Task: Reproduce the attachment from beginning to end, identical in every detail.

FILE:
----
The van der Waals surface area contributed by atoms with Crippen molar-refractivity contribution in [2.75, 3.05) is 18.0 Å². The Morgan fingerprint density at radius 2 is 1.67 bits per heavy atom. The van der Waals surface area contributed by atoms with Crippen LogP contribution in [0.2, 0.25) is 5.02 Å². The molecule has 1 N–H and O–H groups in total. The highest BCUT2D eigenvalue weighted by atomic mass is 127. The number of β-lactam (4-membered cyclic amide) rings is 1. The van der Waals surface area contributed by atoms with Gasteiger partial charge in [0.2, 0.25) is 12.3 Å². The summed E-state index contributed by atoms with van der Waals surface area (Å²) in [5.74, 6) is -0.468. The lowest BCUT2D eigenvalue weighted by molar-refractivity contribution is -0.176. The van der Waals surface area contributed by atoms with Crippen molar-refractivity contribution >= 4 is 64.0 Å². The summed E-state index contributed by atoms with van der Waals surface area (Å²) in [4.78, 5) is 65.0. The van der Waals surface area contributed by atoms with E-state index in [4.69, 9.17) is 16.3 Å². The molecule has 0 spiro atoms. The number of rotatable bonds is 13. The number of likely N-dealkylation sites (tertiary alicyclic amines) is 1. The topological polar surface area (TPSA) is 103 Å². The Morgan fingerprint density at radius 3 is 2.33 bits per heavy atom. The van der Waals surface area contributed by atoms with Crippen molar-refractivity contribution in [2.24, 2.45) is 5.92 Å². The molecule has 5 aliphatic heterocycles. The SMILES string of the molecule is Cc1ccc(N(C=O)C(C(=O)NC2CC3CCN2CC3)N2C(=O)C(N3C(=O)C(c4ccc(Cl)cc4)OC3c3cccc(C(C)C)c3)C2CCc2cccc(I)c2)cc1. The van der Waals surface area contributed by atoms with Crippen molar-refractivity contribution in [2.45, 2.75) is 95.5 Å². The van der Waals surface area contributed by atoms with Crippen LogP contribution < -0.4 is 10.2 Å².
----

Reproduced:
The van der Waals surface area contributed by atoms with Crippen molar-refractivity contribution in [2.75, 3.05) is 18.0 Å². The Morgan fingerprint density at radius 2 is 1.67 bits per heavy atom. The van der Waals surface area contributed by atoms with Crippen LogP contribution in [0.2, 0.25) is 5.02 Å². The molecule has 1 N–H and O–H groups in total. The highest BCUT2D eigenvalue weighted by atomic mass is 127. The number of β-lactam (4-membered cyclic amide) rings is 1. The van der Waals surface area contributed by atoms with Gasteiger partial charge in [0.2, 0.25) is 12.3 Å². The summed E-state index contributed by atoms with van der Waals surface area (Å²) in [5.74, 6) is -0.468. The lowest BCUT2D eigenvalue weighted by molar-refractivity contribution is -0.176. The van der Waals surface area contributed by atoms with Crippen molar-refractivity contribution >= 4 is 64.0 Å². The summed E-state index contributed by atoms with van der Waals surface area (Å²) in [4.78, 5) is 65.0. The van der Waals surface area contributed by atoms with E-state index in [4.69, 9.17) is 16.3 Å². The molecule has 0 spiro atoms. The number of rotatable bonds is 13. The number of likely N-dealkylation sites (tertiary alicyclic amines) is 1. The topological polar surface area (TPSA) is 103 Å². The Morgan fingerprint density at radius 3 is 2.33 bits per heavy atom. The van der Waals surface area contributed by atoms with Crippen molar-refractivity contribution in [2.24, 2.45) is 5.92 Å². The molecule has 5 aliphatic heterocycles. The SMILES string of the molecule is Cc1ccc(N(C=O)C(C(=O)NC2CC3CCN2CC3)N2C(=O)C(N3C(=O)C(c4ccc(Cl)cc4)OC3c3cccc(C(C)C)c3)C2CCc2cccc(I)c2)cc1. The van der Waals surface area contributed by atoms with Crippen molar-refractivity contribution in [2.45, 2.75) is 95.5 Å². The van der Waals surface area contributed by atoms with Crippen LogP contribution < -0.4 is 10.2 Å².